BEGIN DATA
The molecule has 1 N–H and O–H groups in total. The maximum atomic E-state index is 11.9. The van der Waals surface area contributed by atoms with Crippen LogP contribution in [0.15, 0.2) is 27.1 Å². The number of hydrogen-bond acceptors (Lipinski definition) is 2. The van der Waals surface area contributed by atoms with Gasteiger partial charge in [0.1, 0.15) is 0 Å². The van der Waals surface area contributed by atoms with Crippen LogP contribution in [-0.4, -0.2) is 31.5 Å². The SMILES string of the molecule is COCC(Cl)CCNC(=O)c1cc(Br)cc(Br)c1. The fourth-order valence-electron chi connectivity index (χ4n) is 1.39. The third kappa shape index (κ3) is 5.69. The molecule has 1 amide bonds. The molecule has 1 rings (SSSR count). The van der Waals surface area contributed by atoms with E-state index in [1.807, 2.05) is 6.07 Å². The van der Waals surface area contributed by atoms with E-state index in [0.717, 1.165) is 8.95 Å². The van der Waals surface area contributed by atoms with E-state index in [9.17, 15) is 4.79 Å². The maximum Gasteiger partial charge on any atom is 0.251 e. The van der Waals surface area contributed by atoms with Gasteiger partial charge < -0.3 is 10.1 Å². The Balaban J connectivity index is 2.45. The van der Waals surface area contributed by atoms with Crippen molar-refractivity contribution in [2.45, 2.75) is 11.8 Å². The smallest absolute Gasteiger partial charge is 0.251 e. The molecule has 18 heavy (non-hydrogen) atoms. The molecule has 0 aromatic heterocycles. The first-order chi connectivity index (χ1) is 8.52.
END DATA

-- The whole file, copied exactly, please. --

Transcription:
The molecule has 1 N–H and O–H groups in total. The maximum atomic E-state index is 11.9. The van der Waals surface area contributed by atoms with Crippen LogP contribution in [0.15, 0.2) is 27.1 Å². The number of hydrogen-bond acceptors (Lipinski definition) is 2. The van der Waals surface area contributed by atoms with Gasteiger partial charge in [0.1, 0.15) is 0 Å². The van der Waals surface area contributed by atoms with Crippen LogP contribution in [-0.4, -0.2) is 31.5 Å². The SMILES string of the molecule is COCC(Cl)CCNC(=O)c1cc(Br)cc(Br)c1. The fourth-order valence-electron chi connectivity index (χ4n) is 1.39. The third kappa shape index (κ3) is 5.69. The molecule has 1 amide bonds. The molecule has 1 rings (SSSR count). The van der Waals surface area contributed by atoms with E-state index in [1.807, 2.05) is 6.07 Å². The van der Waals surface area contributed by atoms with E-state index in [0.717, 1.165) is 8.95 Å². The van der Waals surface area contributed by atoms with E-state index in [9.17, 15) is 4.79 Å². The maximum Gasteiger partial charge on any atom is 0.251 e. The van der Waals surface area contributed by atoms with Gasteiger partial charge < -0.3 is 10.1 Å². The Balaban J connectivity index is 2.45. The van der Waals surface area contributed by atoms with Crippen molar-refractivity contribution in [2.45, 2.75) is 11.8 Å². The smallest absolute Gasteiger partial charge is 0.251 e. The molecule has 18 heavy (non-hydrogen) atoms. The molecule has 0 aromatic heterocycles. The first-order chi connectivity index (χ1) is 8.52.